Everyone’s got a gimmick to sell you about how to write. What to do. Where to put your apostrophe. When to run ads. How to frame your keywords. All the things you need to know to get your writing out there. But not everyone is going to explain to you WHY to write. I’m gonna do it right now, and believe me, if this isn’t why you’re doing it, you’re gonna have to take a good long look at yourself and your work and assess your whole life. There’s only one reason WHY to write. He
Stages of drafts as I understand them: Draft one: adrenaline. You want to get your first draft on paper as soon as humanly possible. Never once in the history of writing has what a writer wrote first (there’s a tongue twister for you) been what appears in print. (Online, yes… but we’ll let that go. The age of insta-print is… well… it has it’s positive and negative side.) Never. not once. You can’t and should NOT try for perfection the first time through. The first time is for
Believable villains. Look… it’s easy to make a moustache-twirling Snidely Whiplash villain. Look at basically any movie or tv show. Look at 99% of them. Go ahead. I’ll wait. *ahem* Here’s the skinny on villains: they’re a foil for your protagonist(s). Literally. Think of a book as a sword fight. Well, fencing match, if we’re going to follow the ‘foil’ metaphor through.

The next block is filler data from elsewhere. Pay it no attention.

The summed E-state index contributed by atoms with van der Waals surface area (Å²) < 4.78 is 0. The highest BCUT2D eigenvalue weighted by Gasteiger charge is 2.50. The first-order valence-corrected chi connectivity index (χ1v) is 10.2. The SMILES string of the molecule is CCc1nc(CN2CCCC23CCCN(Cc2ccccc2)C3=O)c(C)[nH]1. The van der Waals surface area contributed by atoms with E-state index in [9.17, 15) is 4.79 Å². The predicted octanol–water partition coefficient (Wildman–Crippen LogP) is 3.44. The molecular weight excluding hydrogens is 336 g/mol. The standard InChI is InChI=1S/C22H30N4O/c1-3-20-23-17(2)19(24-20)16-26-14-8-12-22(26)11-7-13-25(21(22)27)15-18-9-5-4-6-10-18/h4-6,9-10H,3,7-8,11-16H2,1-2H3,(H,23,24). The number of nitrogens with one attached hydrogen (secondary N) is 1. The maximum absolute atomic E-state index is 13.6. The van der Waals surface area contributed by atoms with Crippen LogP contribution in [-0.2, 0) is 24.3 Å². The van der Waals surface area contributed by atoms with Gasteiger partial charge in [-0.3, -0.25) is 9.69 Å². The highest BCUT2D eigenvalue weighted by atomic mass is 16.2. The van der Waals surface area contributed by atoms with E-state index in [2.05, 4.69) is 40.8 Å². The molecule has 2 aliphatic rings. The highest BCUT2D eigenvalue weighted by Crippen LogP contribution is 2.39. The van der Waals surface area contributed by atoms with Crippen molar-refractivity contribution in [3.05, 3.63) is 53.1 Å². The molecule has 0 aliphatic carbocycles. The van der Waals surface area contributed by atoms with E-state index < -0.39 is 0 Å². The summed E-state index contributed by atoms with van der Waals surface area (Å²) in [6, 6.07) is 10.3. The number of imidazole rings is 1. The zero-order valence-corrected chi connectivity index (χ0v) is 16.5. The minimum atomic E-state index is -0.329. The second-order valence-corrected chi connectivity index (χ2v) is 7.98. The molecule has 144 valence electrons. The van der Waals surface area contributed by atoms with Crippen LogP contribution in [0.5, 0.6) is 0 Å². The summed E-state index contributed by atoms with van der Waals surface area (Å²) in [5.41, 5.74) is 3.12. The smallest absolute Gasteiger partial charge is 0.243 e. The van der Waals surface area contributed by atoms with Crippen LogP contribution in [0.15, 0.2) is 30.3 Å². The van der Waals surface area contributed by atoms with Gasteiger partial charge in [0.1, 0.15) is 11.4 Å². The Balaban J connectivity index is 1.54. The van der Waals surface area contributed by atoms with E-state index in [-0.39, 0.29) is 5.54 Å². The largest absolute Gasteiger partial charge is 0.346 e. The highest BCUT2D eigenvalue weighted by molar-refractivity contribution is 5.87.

Evert time your protagonist swings, the villain parries. Clang! That clang is the actual conflict. Maybe it
Always be writing. I’ve said it before. But unless you have product, the editing, marketing, and sales just won’t happen. I don’t care how flawed it is: finish it. I don’t care how rough it is: finish it. I don’t care how you deus ex’ed the ending: FINISH IT. You wanna push words? You gotta push words. Simple as that. Some people write 200 words a day. Some people write 500. Some, 2000. Stephen King shoots for five pages a day, according to On Writing, his memoir. But… is tha
People ask me all the time (no they don’t) how they can make their writing better. Because I’m a master of my craft (please) and I’m wildly successful (I have published work, I wouldn’t call it wildly successful) I’m constantly bombarded for advice (never, that’s how often. Never.) on making writing better. So here’s the secret, and maybe everyone will leave me alone (please ask me questions… I’m so lonely): Read it out loud. It’s that simple (no, really, it is. I promise). R